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Optimizing RNA Extraction of Renal Papilla Biopsy Tissue in Kidney Stone Formers: A New Methodology for Genomic Study.

  • Author(s): Taguchi, Kazumi
  • Usawachintachit, Manint
  • Hamamoto, Shuzo
  • Unno, Rei
  • Tzou, David T
  • Sherer, Benjamin A
  • Wang, Yongmei
  • Okada, Atsushi
  • Stoller, Marshall L
  • Yasui, Takahiro
  • Chi, Thomas
  • et al.


Endoscopic tools have provided versatile examination and treatment for kidney stone procedures. Despite endourologists researching urinary stone disease using endoscopes to collect tissue, this tissue collection method is limited. Endoscopically removed tissues are small in size, restricting the types of genome-based examination possible. We investigated a new method of renal papilla biopsy and RNA extraction to establish a genomic research methodology for kidney stone disease.

Patients and methods

We conducted a prospective multi-institutional study and collected renal papilla specimens from consecutive percutaneous nephrolithotomy and ureteroscopy (URS) cases performed for removal of upper urinary tract stones. Renal papilla tissue was extracted using ureteroscopic biopsy forceps after stone removal. RNA was extracted using two different extraction kits, and their quantity and quality were examined. Additionally, the impact of biopsy on surgical complications was compared between cases performed with and without biopsy by matched case-control analysis adjusted for age, gender, body mass index, bilaterality, and stone burden.


A total of 90 biopsies from 49 patients were performed, and the median duration between specimen collection and RNA extraction was 61 days. Both univariate and multivariate analyses showed BIGopsy® forceps usage significantly increased the total yield (p = 0.004) and quality (p = 0.001 for A260/280, p = 0.004 for A260/A230) of extracted RNA. Extraction using the RNeasy Micro Kit® also improved A260/A230, whereas reduced RNA integrity number of extracted RNA by univariate and multivariate analyses (p = 0.002 and p < 0.001, respectively). Moreover, matched case-control study demonstrated that endoscopic renal papilla biopsy caused no significant surgical complications, including bleeding, decreased stone clearance and hematocrit, and renal dysfunction. Biopsies during URS imparted an average of 20 minutes of procedure time over nonbiopsy cases.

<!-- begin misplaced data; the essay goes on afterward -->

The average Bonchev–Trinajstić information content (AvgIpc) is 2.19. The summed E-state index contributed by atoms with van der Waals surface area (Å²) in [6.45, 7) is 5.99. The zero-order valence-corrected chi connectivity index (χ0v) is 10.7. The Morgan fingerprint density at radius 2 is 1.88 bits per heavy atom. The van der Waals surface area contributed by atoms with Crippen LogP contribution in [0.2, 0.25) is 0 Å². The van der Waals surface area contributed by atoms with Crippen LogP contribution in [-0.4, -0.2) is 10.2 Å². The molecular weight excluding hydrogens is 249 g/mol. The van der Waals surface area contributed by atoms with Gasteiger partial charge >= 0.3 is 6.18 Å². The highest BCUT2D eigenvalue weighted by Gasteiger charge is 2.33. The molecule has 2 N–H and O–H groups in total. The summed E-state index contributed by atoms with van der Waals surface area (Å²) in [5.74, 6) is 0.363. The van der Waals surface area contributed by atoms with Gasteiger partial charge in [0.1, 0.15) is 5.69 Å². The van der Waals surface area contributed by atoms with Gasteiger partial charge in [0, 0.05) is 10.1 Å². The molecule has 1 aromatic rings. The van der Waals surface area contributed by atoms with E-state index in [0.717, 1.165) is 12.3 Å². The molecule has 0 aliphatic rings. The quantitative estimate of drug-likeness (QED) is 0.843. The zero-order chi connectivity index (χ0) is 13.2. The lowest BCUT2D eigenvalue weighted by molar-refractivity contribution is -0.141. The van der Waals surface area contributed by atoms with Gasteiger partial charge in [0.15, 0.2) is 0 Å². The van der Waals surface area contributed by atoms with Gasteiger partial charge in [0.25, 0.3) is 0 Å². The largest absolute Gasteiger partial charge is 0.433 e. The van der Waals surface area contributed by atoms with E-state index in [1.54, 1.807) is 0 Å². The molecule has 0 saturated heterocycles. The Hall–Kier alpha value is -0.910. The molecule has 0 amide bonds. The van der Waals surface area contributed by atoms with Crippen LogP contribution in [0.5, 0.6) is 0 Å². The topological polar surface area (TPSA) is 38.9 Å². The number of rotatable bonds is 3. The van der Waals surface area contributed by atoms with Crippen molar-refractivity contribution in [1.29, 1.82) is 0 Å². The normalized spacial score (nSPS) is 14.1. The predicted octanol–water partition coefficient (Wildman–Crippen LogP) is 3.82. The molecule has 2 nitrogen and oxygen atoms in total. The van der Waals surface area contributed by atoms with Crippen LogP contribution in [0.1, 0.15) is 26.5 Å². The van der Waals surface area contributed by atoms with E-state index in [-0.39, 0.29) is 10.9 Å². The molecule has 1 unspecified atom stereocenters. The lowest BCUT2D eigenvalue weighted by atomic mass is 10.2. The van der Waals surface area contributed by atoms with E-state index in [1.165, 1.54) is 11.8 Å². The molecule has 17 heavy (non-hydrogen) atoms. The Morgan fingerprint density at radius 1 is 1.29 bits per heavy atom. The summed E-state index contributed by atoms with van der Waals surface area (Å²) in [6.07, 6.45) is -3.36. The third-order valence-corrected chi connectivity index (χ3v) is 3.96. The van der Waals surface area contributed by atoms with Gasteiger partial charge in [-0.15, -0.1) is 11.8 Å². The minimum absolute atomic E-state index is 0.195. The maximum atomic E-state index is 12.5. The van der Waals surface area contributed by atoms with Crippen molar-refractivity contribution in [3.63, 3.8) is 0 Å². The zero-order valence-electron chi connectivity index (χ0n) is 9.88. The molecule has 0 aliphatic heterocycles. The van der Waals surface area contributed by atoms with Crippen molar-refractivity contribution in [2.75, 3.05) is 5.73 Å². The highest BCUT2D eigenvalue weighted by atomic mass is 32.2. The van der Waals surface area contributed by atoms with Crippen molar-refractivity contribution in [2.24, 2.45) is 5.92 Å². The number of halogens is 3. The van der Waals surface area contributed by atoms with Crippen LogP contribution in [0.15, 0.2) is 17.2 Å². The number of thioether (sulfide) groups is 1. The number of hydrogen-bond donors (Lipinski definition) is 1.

We demonstrate a safe methodology for optimal RNA extraction of renal papilla tissue. This technique will accelerate advanced genomic studies for kidney stone formers by facilitating larger tissue yields.

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